Skip to main content
Horizontal Rule

Gifts That Grow Your Legacy + Provide You Income: Charitable Annuities and Trusts

Boy gardening with his grandfather

If you or a family member has reached the age of 70 ½, you may have heard of a tax benefit known as the Qualified Charitable Distribution (QCD), which allows you to direct up to $105,000* annually from your IRA to a qualified charitable organization, like Akron Community Foundation. You won't pay income taxes on the distribution, and if you are required to take minimum distributions (RMDs) from your IRA because you have reached the age of 73, the QCD also counts toward your RMD.

One of the many components of a recent set of laws known as "SECURE 2.0" is a provision that expands the QCD by adding the opportunity for taxpayers to make a one-time $53,000* QCD transfer to a charitable remainder trust (CRT) or another split-interest gift such as a charitable gift annuity (CGA). This part of the law is called the "Legacy IRA" provision.

Because of these recent laws, many charitable individuals and families are interested in learning more about CRTs and CGAs. CRTs and CGAs are similar because each provides an upfront tax deduction, a steady lifetime income stream, and a remainder gift to a charity, such as a designated or field-of-interest fund at the community foundation, which will receive what's left at the end of the income term, such as your lifetime.

CGAs are often easier to establish than CRTs, especially if you plan to establish the vehicle with $50,000 or less. This makes the CGA an ideal tool to take advantage of the Legacy IRA provisions for QCDs.

A CGA, like any other annuity, is a contract. You agree to make an irrevocable transfer of cash or assets to a charity, such as Akron Community Foundation. In return, the charity agrees to pay you (or a designated beneficiary such as your spouse) a fixed payment for life. You are eligible for an immediate income tax deduction for the present value of the future amount passing to charity.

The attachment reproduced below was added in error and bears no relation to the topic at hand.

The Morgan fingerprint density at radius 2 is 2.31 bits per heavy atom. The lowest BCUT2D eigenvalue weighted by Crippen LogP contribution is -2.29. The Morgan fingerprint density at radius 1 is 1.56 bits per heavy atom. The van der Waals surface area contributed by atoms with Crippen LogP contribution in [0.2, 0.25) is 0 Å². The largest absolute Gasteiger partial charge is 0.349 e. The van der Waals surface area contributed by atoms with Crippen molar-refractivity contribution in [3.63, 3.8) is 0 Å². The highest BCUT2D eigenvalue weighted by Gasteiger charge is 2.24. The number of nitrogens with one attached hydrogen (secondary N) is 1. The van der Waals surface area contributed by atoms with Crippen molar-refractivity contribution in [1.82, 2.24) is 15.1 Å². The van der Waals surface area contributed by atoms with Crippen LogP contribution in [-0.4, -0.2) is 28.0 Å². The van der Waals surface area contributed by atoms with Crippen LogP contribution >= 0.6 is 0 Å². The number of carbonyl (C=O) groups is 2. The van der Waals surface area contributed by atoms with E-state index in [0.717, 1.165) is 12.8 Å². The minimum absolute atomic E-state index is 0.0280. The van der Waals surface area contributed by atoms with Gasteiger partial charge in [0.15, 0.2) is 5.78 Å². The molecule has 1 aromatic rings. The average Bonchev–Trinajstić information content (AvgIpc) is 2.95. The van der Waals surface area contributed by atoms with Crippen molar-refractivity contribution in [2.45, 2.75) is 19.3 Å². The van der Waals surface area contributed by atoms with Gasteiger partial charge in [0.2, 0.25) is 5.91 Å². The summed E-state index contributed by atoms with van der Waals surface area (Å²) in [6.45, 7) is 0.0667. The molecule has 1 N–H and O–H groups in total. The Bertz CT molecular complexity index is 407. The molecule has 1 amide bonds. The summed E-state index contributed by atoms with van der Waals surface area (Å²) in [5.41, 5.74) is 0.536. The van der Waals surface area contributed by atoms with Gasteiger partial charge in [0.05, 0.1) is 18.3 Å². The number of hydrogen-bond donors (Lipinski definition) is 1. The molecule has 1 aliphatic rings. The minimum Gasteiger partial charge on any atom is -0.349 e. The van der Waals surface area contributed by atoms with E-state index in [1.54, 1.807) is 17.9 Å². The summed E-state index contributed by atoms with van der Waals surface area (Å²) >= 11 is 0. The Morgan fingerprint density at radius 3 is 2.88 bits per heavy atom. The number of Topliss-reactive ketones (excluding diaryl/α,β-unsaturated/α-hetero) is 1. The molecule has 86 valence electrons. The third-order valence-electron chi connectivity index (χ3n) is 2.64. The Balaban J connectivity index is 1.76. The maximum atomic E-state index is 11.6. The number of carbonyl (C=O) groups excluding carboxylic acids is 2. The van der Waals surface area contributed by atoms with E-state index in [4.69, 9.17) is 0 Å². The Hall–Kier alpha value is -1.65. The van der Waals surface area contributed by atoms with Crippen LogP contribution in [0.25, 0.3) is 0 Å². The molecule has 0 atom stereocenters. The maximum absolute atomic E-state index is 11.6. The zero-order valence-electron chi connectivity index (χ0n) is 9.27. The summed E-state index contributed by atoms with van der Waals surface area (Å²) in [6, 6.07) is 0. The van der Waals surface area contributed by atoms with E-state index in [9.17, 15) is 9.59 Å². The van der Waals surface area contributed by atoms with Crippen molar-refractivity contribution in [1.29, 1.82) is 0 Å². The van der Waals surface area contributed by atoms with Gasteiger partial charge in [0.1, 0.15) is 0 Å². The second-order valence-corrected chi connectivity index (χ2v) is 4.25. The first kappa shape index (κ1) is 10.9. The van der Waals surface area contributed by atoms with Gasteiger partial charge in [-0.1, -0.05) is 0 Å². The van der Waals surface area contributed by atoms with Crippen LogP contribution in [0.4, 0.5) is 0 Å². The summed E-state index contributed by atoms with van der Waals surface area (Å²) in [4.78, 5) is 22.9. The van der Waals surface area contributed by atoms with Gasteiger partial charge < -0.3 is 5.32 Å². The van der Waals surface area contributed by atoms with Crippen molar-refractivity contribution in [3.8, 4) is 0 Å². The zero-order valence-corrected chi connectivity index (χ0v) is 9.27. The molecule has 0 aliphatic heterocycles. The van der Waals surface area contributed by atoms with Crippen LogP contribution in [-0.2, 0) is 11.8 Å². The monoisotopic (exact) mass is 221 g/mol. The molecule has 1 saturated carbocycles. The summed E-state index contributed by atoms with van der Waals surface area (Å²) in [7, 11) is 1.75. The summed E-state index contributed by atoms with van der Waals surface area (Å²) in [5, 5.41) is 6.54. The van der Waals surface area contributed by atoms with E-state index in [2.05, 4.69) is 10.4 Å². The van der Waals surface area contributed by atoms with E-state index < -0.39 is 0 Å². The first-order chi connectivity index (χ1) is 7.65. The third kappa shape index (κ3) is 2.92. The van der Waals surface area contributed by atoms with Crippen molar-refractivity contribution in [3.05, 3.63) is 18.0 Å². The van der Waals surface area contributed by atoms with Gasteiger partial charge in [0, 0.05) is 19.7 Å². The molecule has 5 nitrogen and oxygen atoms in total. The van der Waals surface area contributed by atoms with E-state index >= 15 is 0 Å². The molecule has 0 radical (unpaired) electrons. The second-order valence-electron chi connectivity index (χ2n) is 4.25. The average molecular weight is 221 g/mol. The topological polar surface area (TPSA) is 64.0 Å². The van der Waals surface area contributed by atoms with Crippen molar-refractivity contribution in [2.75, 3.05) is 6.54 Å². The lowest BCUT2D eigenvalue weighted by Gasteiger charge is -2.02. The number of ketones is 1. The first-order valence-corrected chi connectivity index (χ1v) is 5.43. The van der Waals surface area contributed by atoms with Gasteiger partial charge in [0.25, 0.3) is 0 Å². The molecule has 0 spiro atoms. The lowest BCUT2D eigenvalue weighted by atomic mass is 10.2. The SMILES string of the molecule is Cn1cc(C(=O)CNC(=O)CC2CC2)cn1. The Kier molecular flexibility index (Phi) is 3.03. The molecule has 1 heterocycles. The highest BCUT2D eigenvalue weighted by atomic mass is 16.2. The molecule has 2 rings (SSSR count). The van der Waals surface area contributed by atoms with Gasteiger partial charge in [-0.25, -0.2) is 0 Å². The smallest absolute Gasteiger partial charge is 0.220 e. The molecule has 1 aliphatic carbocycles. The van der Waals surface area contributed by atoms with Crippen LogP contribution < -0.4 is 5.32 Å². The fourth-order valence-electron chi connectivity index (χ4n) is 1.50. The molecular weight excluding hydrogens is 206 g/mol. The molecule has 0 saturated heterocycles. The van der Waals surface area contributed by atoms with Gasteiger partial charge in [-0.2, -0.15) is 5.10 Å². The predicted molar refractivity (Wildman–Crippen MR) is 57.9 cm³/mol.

The amount of income you can receive from a CGA is determined according to national standards, and it is based on rate of return assumptions that are revised periodically based on the current interest rate environment. By contrast, a CRT is actually a trust — a separate legal entity. To establish a CRT, you'll work with your attorney to execute a trust agreement and also work with a person or entity (such as the community foundation) who will serve as the trustee. After you transfer stock or other property — ideally highly appreciated assets — to the trust, you'll receive an income stream based on a percentage specified in the trust document (and subject to IRS parameters).

Our team at Akron Community Foundation welcomes the opportunity to work with you and your advisors to determine whether a CGA or CRT might be a good fit for your charitable plans. For example, we can explore whether you already intend to leave gifts to charity following your death, discuss your income requirements while you are living, and review the types of assets you own and whether there is a particular highly appreciated asset (such as stock or real estate) that would make an ideal gift to a CGA or CRT to reduce your capital gains tax exposure.

As always, please reach out to the community foundation's staff whenever you or your advisors have questions about charitable planning techniques. We look forward to collaborating as you build your estate plans and consider ways to support your favorite charities and the community you love.

This content is provided for informational purposes only. It is not intended as legal, accounting, or financial planning advice.

*Indexed annually for inflation

Horizontal Rule

Stay Connected

Sign up for our e-newsletter